At a 3-year follow-up, the patient was symptom free with near complete incorporation of the graft radiographically. Our observations in this case suggest that mosaicplasty with an open approach is an alternative treatment in the osteochondral defects of the femoral head.
None of the authors have a financial or proprietary interest in the subject matter or materials discussed, including, but not limited to, employment, consultancies, stock ownership, honoraria, and paid expert testimony.
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(11.) Marcacci M, Kon E, Zaffagnini S, et al. Multiple osteochondral arthroscopic grafting (mosaicplasty) for cartilage defects of the knee: prospective study results at 2-year follow-up. Arthroscopy. 2005 Apr;21(4):462-70.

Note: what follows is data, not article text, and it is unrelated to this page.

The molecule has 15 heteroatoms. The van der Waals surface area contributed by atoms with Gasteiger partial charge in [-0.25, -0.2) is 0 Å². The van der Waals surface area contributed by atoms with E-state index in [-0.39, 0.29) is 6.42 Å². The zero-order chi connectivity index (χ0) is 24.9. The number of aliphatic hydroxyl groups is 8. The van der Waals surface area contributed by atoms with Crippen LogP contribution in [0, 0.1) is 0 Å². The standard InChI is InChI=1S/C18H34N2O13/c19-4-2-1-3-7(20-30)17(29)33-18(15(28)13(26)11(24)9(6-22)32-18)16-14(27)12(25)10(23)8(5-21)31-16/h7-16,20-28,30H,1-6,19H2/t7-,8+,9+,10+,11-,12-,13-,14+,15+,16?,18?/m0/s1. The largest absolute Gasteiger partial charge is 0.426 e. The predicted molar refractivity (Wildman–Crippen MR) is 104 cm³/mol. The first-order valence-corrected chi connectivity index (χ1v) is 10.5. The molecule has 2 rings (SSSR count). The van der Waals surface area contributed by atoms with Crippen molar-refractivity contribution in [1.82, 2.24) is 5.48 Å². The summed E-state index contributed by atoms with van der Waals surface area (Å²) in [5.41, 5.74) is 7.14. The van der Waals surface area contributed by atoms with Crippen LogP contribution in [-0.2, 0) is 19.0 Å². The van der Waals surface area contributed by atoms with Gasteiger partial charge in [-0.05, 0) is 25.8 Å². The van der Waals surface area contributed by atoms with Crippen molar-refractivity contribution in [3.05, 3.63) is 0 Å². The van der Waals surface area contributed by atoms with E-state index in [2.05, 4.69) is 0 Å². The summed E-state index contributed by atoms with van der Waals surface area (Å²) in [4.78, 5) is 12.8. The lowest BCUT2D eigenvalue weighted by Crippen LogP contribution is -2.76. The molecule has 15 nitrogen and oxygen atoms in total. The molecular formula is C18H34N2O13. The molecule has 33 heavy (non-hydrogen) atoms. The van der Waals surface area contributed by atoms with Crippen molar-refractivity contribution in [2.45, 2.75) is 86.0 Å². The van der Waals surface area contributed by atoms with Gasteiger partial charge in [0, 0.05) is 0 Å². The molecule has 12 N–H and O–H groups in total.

(12.) Kordas G, Szabo JS, Hangody L. Primary stability of osteochondral grafts used in mosaicplasty. Arthroscopy. 2006 Apr;22(4):414-21.
(13.) Ellender P, Minas T. Autologous Chondrocyte Implantation in the hip: case report and technique. Oper Tech Sports Med. 2008;16:201-6.
(14.) Hangody L, Fules P. Autologous osteochondral mosaicplasty for the treatment of full-thickness defects of weight-bearing joints: Ten years of experimental and clinical experience. J Bone Joint Surg Am. 2003;85-A Suppl 2:25-32.
Tuluhan Yunus Emre, M.D., Bahadir Seyhan, M.D., Erman Ceyhan, M.D., and Macit Uzun, M.D., are from the Department of Orthopaedics and Traumatology, Etimesgut Military Hospital, Ankara, Turkey. Hakan Cift, M.D., is from the Department of Orthopaedics and Traumatology, Goztepe Research and Training Hospital, Istanbul, Turkey.
Correspondence: Hakan Cift, M.D., Goztepe Egitim ve Arastirma Hastanesi, Ortopedi ve Travmatoloji, Kadikoy, Istanbul, Turkey; email@example.com.